Sustainable Fishing inMexicoCan the current level of fishing in the country of Mexicobe sustained at past and current levels? Nick Marabeas
Introduction• Population: 114,975,000 Facts About Mexico• Size: 716,606 sqare miles• Located in North America, south of The United States of America. Bordered by the Pacific Ocean and the Gulf of Mexico• 268,727 people employed by fisheries and aquaculture• Fisheries account for 0.8% of the GDP (2001)• 1.2 million tons of fish caught for human
Sustainability of Fishing in Mexico Before 1960, shrimp, tuna and other high-value fish were 50% of the total fish capture. This amounted to 200,000 metric tons of fish per year (mt/year) Since then, the amount has risen to 1,400,000 mt/year
This Is Not SustainableCurrent levels of fishingand other factors aredepleting the fisheriesoff the coast of Mexicoboth in the Gulf ofCalifornia and the Gulfof Mexico.
Fishery Locations Fisheries are located mainly in the Pacific Ocean and in the Gulf of California Small fishing ships and semi-industrial fleets account for most of the fishing catch About 7% of the total fisheries are inland
Gulf of Mexico The Gulf of Mexico has become so depleted of commercial fishing resources that the Mexican government does not consider this a viable economic resource. The BP oil disaster has contributed to this already serious problem.
Local Markets Fisheries have a greater importance to the local communities than the national or international market Over 68% of the fish caught by Mexican fishermen are for local market sales. Almost 100% of the fish caught by foreign fishing fleets within Mexican waters leave Mexico.
Effects of Overfishing Although the data on this chart is from 1939, it highlights the effects of overfishing in the region. This problem has been ongoing for the past 100 years and continues the need to be addressed Although the fishing industry accounts for only 0.8% of the GDP, current trends see this amount diminishing over time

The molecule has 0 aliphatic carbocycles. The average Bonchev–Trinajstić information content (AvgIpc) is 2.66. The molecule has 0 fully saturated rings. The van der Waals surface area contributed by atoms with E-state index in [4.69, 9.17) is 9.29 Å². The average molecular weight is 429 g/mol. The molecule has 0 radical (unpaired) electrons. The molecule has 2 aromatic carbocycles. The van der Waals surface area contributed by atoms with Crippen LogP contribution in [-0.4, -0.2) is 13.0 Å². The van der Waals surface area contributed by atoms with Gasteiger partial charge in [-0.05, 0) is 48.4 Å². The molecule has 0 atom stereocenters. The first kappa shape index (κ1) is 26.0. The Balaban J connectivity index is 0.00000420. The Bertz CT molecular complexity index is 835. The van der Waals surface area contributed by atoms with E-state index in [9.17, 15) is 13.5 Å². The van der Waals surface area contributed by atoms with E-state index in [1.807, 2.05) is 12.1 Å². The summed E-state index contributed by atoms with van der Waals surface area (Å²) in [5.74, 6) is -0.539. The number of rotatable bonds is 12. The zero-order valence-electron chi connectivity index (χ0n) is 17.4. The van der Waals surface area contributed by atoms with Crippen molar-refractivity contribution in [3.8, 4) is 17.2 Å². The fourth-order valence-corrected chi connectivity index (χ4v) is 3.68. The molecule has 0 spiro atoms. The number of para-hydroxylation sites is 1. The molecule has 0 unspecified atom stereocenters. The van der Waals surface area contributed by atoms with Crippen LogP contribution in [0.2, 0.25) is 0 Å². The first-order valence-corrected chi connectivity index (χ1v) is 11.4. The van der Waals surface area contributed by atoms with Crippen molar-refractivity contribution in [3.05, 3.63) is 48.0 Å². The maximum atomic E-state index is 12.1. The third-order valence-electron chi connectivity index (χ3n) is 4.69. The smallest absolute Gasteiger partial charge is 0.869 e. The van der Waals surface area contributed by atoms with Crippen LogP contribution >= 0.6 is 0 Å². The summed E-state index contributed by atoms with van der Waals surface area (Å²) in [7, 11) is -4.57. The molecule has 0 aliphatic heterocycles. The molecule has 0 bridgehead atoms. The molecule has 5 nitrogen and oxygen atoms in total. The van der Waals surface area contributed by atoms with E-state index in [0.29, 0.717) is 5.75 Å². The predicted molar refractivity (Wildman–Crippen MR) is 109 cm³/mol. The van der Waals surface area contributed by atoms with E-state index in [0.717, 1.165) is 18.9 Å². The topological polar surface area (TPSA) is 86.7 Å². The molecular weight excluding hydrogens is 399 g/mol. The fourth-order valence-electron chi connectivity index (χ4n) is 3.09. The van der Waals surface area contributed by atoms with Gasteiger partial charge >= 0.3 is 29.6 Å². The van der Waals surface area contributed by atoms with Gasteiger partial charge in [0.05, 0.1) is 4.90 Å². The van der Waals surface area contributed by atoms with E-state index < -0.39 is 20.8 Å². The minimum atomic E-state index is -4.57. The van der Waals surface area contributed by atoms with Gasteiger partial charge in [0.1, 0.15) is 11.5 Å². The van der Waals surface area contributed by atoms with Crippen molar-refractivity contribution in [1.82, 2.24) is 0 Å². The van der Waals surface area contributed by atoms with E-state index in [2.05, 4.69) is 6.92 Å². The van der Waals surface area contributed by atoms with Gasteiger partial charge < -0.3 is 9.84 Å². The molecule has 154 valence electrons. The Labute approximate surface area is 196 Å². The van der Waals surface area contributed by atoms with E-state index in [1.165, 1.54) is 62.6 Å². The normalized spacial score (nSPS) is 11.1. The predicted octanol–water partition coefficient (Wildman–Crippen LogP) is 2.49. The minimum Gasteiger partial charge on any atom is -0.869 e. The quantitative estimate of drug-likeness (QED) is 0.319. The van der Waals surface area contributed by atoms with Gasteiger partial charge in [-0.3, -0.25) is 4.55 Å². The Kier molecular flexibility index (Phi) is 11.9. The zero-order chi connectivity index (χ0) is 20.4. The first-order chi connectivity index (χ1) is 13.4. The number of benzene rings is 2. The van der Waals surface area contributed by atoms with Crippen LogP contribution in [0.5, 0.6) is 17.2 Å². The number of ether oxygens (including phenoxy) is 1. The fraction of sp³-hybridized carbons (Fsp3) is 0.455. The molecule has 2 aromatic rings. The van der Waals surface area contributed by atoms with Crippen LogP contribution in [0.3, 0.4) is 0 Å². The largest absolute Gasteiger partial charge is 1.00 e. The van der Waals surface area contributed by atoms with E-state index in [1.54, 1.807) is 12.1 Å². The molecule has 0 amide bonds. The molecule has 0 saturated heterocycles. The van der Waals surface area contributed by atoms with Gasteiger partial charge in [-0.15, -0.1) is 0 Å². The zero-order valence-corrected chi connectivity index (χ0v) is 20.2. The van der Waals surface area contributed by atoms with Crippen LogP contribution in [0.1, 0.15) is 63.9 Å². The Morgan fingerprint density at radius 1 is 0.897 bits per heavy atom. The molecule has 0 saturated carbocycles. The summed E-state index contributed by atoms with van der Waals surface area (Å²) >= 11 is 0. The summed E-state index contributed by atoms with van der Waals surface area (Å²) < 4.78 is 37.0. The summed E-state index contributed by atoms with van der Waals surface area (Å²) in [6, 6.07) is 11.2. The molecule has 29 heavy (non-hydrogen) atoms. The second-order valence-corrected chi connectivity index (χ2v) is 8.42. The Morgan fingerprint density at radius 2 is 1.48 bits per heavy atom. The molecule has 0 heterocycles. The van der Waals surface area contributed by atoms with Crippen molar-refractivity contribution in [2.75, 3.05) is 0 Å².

Other Contributing FactorsIn addition to overfishing, other factorsthat are contributing to the problem Poor management Increased recreational use Pollution Declining food supplies and oxygen-depleted zones are causing dolphins, fish, and other wildlife to die in the Gulf of Mexico and surrounding areas.
Restoring the Fishing Industry A comprehensive restoration plan is needed to restore sustainability Effective governing of the area Public involvement Adequate funding Monitoring progress to make sure the plan is followed
Top Priorities Protecting, restoring, and enhancing the shoreline This is the home to shrimp, which supplies the fishing industry as well as food for other ocean species Maintaining healthy, sustainable fisheries Restore the populations and manage the usage Maintaining coastal and marine habitats Home to oyster beds, this supplies food to the habitat and fishing resources Reducing the ‘Dead Zone’ Excess nutrients have depleted the oxygen in the Gulf of Mexico. Plans to provide buffer zones in the Mississippi watershed would aid in this problem Monitoring the ecosystem
Summary & Conclusion The fishing areas surrounding Mexico are not currently sustainable for a variety of reasons. Overfishing and pollution are main factors If the fishing industry is to become sustainable again, the region must be repopulated with native species and the habitats restored to habitable conditions. Once this has happened, the industry must be monitored to ensure proper sustainability.
ReferencesFood and Agriculture Organization of the United Nations, April 1, 2012.< http://www.fao.org/fi/oldsite/FCP/en/MEX/profile.htm >Central Intelligence Agency World Factbook, April 1, 2012. Mexico, <https://www.cia.gov/library/publications/the-world-factbook/geos/mx.html >Calisphere, Hopkins Marine Station, Stanford University, 1939. The Fishes of the Family Scianidae of California. Accessed April 1, 2012. <http://content.cdlib.org/view?docId=kt0d5n97jz&brand=calisphere&doc.view=entire_text >Ocean Conservancy, Gulf of Mexico Fisheries Restoration: Rebuilding a National Treasure. Accessed April 1, 2012. < http://www.oceanconservancy.org/our-work/fisheries/ >